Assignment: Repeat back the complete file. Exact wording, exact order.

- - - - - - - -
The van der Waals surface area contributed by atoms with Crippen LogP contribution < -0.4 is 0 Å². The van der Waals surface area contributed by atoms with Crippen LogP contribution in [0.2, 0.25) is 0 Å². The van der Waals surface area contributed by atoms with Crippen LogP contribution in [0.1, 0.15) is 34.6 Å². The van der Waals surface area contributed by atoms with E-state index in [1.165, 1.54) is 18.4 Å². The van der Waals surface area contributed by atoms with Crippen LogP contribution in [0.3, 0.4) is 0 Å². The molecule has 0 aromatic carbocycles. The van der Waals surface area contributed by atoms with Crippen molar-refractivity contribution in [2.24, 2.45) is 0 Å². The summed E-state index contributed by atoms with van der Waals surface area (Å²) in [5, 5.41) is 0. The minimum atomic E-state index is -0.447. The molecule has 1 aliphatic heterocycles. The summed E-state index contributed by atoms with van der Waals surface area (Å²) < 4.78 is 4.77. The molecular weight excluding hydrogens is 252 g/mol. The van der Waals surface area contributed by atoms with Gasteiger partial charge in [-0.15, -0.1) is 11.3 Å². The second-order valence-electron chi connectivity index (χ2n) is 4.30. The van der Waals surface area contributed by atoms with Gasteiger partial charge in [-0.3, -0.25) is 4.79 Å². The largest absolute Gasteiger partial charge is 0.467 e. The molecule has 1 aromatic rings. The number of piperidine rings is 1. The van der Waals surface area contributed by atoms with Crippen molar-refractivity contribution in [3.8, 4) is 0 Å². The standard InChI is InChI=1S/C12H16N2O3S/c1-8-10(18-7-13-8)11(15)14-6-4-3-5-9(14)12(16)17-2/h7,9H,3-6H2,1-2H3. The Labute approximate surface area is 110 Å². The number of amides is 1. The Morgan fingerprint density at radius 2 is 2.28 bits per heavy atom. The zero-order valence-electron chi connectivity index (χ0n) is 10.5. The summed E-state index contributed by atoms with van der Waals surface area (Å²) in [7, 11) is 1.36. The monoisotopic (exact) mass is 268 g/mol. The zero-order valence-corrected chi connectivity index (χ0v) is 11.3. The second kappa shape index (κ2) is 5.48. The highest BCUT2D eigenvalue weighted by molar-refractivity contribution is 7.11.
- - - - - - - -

The van der Waals surface area contributed by atoms with Crippen LogP contribution < -0.4 is 0 Å². The van der Waals surface area contributed by atoms with Crippen LogP contribution in [0.2, 0.25) is 0 Å². The van der Waals surface area contributed by atoms with Crippen LogP contribution in [0.1, 0.15) is 34.6 Å². The van der Waals surface area contributed by atoms with E-state index in [1.165, 1.54) is 18.4 Å². The van der Waals surface area contributed by atoms with Crippen LogP contribution in [0.3, 0.4) is 0 Å². The molecule has 0 aromatic carbocycles. The van der Waals surface area contributed by atoms with Crippen molar-refractivity contribution in [2.24, 2.45) is 0 Å². The summed E-state index contributed by atoms with van der Waals surface area (Å²) in [5, 5.41) is 0. The minimum atomic E-state index is -0.447. The molecule has 1 aliphatic heterocycles. The summed E-state index contributed by atoms with van der Waals surface area (Å²) < 4.78 is 4.77. The molecular weight excluding hydrogens is 252 g/mol. The van der Waals surface area contributed by atoms with Gasteiger partial charge in [-0.15, -0.1) is 11.3 Å². The second-order valence-electron chi connectivity index (χ2n) is 4.30. The van der Waals surface area contributed by atoms with Gasteiger partial charge in [-0.3, -0.25) is 4.79 Å². The largest absolute Gasteiger partial charge is 0.467 e. The molecule has 1 aromatic rings. The number of piperidine rings is 1. The van der Waals surface area contributed by atoms with Crippen molar-refractivity contribution in [3.8, 4) is 0 Å². The standard InChI is InChI=1S/C12H16N2O3S/c1-8-10(18-7-13-8)11(15)14-6-4-3-5-9(14)12(16)17-2/h7,9H,3-6H2,1-2H3. The Labute approximate surface area is 110 Å². The number of amides is 1. The Morgan fingerprint density at radius 2 is 2.28 bits per heavy atom. The zero-order valence-electron chi connectivity index (χ0n) is 10.5. The summed E-state index contributed by atoms with van der Waals surface area (Å²) in [7, 11) is 1.36. The monoisotopic (exact) mass is 268 g/mol. The zero-order valence-corrected chi connectivity index (χ0v) is 11.3. The second kappa shape index (κ2) is 5.48. The highest BCUT2D eigenvalue weighted by molar-refractivity contribution is 7.11.